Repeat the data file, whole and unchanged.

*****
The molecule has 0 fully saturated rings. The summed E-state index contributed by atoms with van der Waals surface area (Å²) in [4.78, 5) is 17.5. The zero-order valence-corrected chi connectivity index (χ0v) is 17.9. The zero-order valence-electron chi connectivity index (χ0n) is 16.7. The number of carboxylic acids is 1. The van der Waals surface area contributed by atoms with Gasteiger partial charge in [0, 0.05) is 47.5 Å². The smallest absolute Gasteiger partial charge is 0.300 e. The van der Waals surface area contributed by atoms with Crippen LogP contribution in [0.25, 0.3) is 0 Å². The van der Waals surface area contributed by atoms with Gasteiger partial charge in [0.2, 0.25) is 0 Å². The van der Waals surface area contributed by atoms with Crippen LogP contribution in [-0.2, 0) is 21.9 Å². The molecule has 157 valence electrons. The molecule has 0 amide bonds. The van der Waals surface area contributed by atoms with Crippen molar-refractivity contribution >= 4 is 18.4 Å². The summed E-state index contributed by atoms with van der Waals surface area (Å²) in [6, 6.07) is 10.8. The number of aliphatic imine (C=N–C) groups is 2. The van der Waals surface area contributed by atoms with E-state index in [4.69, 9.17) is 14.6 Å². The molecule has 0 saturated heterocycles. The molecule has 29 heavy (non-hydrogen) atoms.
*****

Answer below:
The molecule has 0 fully saturated rings. The summed E-state index contributed by atoms with van der Waals surface area (Å²) in [4.78, 5) is 17.5. The zero-order valence-corrected chi connectivity index (χ0v) is 17.9. The zero-order valence-electron chi connectivity index (χ0n) is 16.7. The number of carboxylic acids is 1. The van der Waals surface area contributed by atoms with Gasteiger partial charge in [0, 0.05) is 47.5 Å². The smallest absolute Gasteiger partial charge is 0.300 e. The van der Waals surface area contributed by atoms with Crippen LogP contribution in [0.25, 0.3) is 0 Å². The van der Waals surface area contributed by atoms with Gasteiger partial charge in [0.2, 0.25) is 0 Å². The van der Waals surface area contributed by atoms with Crippen LogP contribution in [-0.2, 0) is 21.9 Å². The molecule has 157 valence electrons. The molecule has 0 amide bonds. The van der Waals surface area contributed by atoms with Crippen molar-refractivity contribution >= 4 is 18.4 Å². The summed E-state index contributed by atoms with van der Waals surface area (Å²) in [6, 6.07) is 10.8. The number of aliphatic imine (C=N–C) groups is 2. The van der Waals surface area contributed by atoms with E-state index in [4.69, 9.17) is 14.6 Å². The molecule has 0 saturated heterocycles. The molecule has 29 heavy (non-hydrogen) atoms.